US parading civilians as POWs, says Baghdad
BAGHDAD: The Iraqi authorities accused US-led forces on Wednesday of kidnapping local civilians and showing them off as captured prisoners of war.
A communique read out by a military spokesman on Iraqi state television said US. and British forces advancing through southern Iraq had broken the rules of war by displaying Iraqi civilians as POWs at Umm Qasr and near Basra.
“(This was) to show public opinion they had seized military men...particularly after they promised their people that the Iraqi army, leadership and people would surrender after a few days,” the communique said. “We hold the Americans and the British responsible for violating international laws and conventions by detaining civilians and considering them as prisoners of war.”
Fierce Iraqi resistance at the southern port of Umm Qasr held up U.S. and British efforts to move humanitarian aid into southern Iraq for days.
‘US will lose Iraq war’: The United States does not have the military means to take over Baghdad and will lose the war against Iraq, former UN weapons inspector Scott Ritter said. “The United States is going to leave Iraq with its tail between its legs, defeated. It is a war we can not win,” he told private radio TSF in an interview broadcast here Tuesday evening. “We do not have the military means to take over Baghdad and for this reason I believe the defeat of the United States in this war is inevitable,” he said.
“Every time we confront Iraqi troops we may win some tactical battles, as we did for ten years in Vietnam but we will not be able to win this war, which in my opinion is already lost,” Ritter added. Ritter resigned in August 1998 after accusing both Washington and the UN of not doing enough to support the weapons inspectors.
AI for protection of civilians: Amnesty International on Wednesday called on all military authorities involved in the war in Iraq to step up protection of Iraqi civilians as fighting increased in urban areas. “As fighting increasingly moves into urban areas it is essential that the military authorities step up their attempts to protect civilians,” the human rights group said in a written statement issued in London.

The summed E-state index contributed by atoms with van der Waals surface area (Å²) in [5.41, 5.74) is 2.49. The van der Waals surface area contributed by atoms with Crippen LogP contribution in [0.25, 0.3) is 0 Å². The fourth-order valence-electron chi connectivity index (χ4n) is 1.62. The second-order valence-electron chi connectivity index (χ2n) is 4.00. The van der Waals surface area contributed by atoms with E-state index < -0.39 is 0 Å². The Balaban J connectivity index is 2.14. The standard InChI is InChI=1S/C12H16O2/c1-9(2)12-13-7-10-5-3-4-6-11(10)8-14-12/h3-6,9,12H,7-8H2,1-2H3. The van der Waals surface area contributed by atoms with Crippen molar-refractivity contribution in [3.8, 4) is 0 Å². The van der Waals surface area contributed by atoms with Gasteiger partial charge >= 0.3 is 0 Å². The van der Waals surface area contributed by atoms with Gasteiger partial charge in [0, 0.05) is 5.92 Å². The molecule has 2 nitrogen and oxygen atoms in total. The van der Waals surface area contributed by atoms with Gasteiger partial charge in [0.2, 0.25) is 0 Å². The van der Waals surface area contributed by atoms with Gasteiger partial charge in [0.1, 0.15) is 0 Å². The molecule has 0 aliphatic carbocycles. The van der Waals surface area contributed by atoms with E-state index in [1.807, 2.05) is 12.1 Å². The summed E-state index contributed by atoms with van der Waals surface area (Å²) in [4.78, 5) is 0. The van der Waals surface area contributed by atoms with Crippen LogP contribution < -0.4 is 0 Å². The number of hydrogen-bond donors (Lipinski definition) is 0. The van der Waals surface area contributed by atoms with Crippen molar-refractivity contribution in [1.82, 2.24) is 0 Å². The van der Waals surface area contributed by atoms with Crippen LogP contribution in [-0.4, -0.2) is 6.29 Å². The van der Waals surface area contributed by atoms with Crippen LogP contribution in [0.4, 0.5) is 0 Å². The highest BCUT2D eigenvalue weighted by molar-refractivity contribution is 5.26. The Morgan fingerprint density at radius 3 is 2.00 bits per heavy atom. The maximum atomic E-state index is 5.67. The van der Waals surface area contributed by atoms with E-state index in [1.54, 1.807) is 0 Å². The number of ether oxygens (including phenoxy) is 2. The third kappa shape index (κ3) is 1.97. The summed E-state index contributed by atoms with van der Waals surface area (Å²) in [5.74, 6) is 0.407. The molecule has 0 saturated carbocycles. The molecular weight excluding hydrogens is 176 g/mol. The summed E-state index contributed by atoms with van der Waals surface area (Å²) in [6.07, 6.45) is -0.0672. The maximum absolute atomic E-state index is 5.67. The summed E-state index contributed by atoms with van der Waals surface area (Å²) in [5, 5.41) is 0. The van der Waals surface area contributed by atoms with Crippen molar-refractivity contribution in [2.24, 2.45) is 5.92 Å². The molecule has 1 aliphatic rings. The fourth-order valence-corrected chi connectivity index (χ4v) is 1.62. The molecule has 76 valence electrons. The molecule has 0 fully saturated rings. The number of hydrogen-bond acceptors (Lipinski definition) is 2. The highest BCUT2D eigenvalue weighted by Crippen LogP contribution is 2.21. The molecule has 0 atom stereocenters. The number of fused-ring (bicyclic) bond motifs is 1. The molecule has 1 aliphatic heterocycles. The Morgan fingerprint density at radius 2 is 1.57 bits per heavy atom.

“We have seen reports from Basra of the impact that urban warfare can have on civilians and we are seeking explicit information from the military authorities on the steps they have taken to minimise civilian casualties,” Amnesty said.
The organisation called on “all parties” in the conflict to “adhere strictly to the rules of international humanitarian law regarding the protection of civilians or civilian objects.” Amnesty said there should be “no direct attack on civilians or civilian objects” and “no attack on the infrastructure even if used for military purposes.”
It also warned against “attacks on media outlets solely because they are being used for propaganda purposes,” concluding that all parties should refrain from using civilians as ‘human shields’.
‘Biggest ever food operation needed’: Iraq will probably need the biggest humanitarian operation in history to feed its entire population after the US-led invasion, the UN’s food aid agency said on Tuesday.
“What we’re looking at is having to feed, eventually, 27 million people,” said Trevor Rowe, chief spokesman for the United Nations World Food Programme (WFP).
“This is the whole population of Iraq. So, what we are envisioning is an enormous programme, probably the biggest humanitarian operation in history,” he told reporters in an interview. —Agencies